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Title: IL-10 Producing B Cells Dampen Protective T Cell Response and Allow Chlamydia muridarum Infection of the Male Genital Tract
Author: Sanchez, Leonardo R.
Godoy, Gloria J.
Gorosito Serran, Melisa
Breser, Maria L.
Fiocca Vernengo, Facundo
Engel Rocamora, Pablo
Motrich, Ruben D.
Gruppi, Adriana
Rivero, Virginia E.
Keywords: Crisomèlids
Malalties de la pròstata
Cèl·lules B
Aparell genital masculí
Prostatic diseases
B cells
Male generative organs
Issue Date: 1-Mar-2019
Publisher: Frontiers Media
Abstract: A significant proportion of individuals develop chronic, persistent and recurrent genital tract infections with Chlamydia trachomatis, which has been attributed to the numerous strategies that the bacterium uses to subvert host immune responses. Animal chlamydia models have demonstrated that protective immune response is mediated by CD4+ Th1 cytokine responses. Herein, we demonstrate that early after infecting the male genital tract, C. muridarum triggers the production of IL-10 by splenic and lymph node cells. In addition, C. muridarum triggers IL-6 and TNFα secretion. Data obtained from in vitro and in vivo experiments revealed B cells as the major IL-10 contributors. Indeed, purified B cells produced high amounts of IL-10 and also exhibited enhanced expression of inhibitory molecules such as CD39, PD-L1 and PD1 after C. muridarum stimulation. In vitro experiments performed with sorted cell subsets revealed that Marginal Zone B cells were the main IL-10 producers. In vitro and in vivo studies using TLR-deficient mice indicated that TLR4 signaling pathway was essential for IL-10 production. In addition, in vivo treatments to neutralize IL-10 or deplete B cells indicated that IL-10 and B cells played a significant role in delaying bacterial clearance ability. Moreover, the latter was confirmed by adoptive cell transfer experiments in which the absence of IL-10-producing B cells conferred the host a greater capability to induce Th1 responses and clear the infection. Interestingly, NOD mice, which were the least efficient in clearing the infection, presented much more Marginal Zone B counts and also enhanced TLR4 expression on Marginal Zone B cells when compared to B6 and BALB/c mice. Besides, treatment with antibodies that selectively deplete Marginal Zone B cells rendered mice more capable of inducing enhanced IFNγ responses and clearing the infection. Our findings suggest that B cells play a detrimental role in C. muridarum infection and that activation by innate receptors like TLR4 and IL-10 production by these cells could be used by Chlamydia spp. as a strategy to modulate the immune response establishing chronic infections in susceptible hosts.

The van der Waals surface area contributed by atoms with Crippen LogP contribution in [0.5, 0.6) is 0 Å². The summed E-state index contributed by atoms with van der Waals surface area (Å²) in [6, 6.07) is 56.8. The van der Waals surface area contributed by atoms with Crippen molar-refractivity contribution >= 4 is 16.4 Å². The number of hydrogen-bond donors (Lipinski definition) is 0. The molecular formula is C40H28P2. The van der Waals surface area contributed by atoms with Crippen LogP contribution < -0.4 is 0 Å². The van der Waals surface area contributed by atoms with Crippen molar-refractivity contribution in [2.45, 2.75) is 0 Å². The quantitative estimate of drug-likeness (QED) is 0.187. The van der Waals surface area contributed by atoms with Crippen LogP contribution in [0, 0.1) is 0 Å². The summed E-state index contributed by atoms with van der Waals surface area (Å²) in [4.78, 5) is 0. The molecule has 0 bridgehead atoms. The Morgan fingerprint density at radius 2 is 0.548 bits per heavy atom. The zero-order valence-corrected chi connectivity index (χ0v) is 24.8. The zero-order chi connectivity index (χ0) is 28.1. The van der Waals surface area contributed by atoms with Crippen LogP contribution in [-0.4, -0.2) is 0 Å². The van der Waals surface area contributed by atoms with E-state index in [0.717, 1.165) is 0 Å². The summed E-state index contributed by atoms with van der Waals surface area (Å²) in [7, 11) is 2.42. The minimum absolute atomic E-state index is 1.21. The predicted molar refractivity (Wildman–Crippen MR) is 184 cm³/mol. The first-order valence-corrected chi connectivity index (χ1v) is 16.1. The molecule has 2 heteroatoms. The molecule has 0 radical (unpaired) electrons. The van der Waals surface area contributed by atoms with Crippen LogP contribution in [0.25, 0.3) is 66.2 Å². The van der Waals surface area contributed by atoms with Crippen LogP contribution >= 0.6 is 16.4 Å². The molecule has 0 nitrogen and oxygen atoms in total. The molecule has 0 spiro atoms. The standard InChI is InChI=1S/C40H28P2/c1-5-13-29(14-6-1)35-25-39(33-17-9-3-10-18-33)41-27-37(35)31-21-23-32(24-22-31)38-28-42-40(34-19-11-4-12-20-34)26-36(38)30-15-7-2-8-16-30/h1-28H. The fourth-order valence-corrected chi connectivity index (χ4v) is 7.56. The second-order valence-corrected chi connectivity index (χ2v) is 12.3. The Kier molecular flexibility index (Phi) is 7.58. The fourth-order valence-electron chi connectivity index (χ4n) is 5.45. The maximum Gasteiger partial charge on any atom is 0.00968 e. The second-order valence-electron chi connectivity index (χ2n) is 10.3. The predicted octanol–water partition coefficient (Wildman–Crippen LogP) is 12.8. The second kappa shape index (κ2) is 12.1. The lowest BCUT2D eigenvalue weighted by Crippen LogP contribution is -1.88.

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It is part of: Frontiers in Immunology, 2019, vol. 10, p. 356
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ISSN: 1664-3224
Appears in Collections:Articles publicats en revistes (Biomedicina)

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